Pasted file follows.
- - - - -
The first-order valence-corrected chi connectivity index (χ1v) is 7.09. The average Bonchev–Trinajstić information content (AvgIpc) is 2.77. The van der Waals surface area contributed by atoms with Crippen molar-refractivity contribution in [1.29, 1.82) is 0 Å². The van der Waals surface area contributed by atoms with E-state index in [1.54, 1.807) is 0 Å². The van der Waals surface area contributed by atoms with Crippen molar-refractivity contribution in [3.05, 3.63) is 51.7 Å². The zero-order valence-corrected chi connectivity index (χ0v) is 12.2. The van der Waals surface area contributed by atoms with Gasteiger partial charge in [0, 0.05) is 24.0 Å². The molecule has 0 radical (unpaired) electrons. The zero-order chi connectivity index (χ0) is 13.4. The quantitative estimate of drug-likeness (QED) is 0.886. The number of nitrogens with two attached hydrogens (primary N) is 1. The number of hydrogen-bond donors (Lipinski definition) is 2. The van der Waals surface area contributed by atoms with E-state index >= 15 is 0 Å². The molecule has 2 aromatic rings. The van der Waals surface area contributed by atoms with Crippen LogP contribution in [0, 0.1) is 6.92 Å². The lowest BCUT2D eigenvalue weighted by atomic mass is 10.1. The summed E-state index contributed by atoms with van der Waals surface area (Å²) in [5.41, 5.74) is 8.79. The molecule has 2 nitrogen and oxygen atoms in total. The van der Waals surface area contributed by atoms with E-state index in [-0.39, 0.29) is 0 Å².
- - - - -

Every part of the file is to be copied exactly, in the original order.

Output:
The first-order valence-corrected chi connectivity index (χ1v) is 7.09. The average Bonchev–Trinajstić information content (AvgIpc) is 2.77. The van der Waals surface area contributed by atoms with Crippen molar-refractivity contribution in [1.29, 1.82) is 0 Å². The van der Waals surface area contributed by atoms with E-state index in [1.54, 1.807) is 0 Å². The van der Waals surface area contributed by atoms with Crippen molar-refractivity contribution in [3.05, 3.63) is 51.7 Å². The zero-order valence-corrected chi connectivity index (χ0v) is 12.2. The van der Waals surface area contributed by atoms with Gasteiger partial charge in [0, 0.05) is 24.0 Å². The molecule has 0 radical (unpaired) electrons. The zero-order chi connectivity index (χ0) is 13.4. The quantitative estimate of drug-likeness (QED) is 0.886. The number of nitrogens with two attached hydrogens (primary N) is 1. The number of hydrogen-bond donors (Lipinski definition) is 2. The van der Waals surface area contributed by atoms with E-state index >= 15 is 0 Å². The molecule has 2 aromatic rings. The van der Waals surface area contributed by atoms with Crippen LogP contribution in [0, 0.1) is 6.92 Å². The lowest BCUT2D eigenvalue weighted by atomic mass is 10.1. The summed E-state index contributed by atoms with van der Waals surface area (Å²) in [5.41, 5.74) is 8.79. The molecule has 2 nitrogen and oxygen atoms in total. The van der Waals surface area contributed by atoms with E-state index in [-0.39, 0.29) is 0 Å².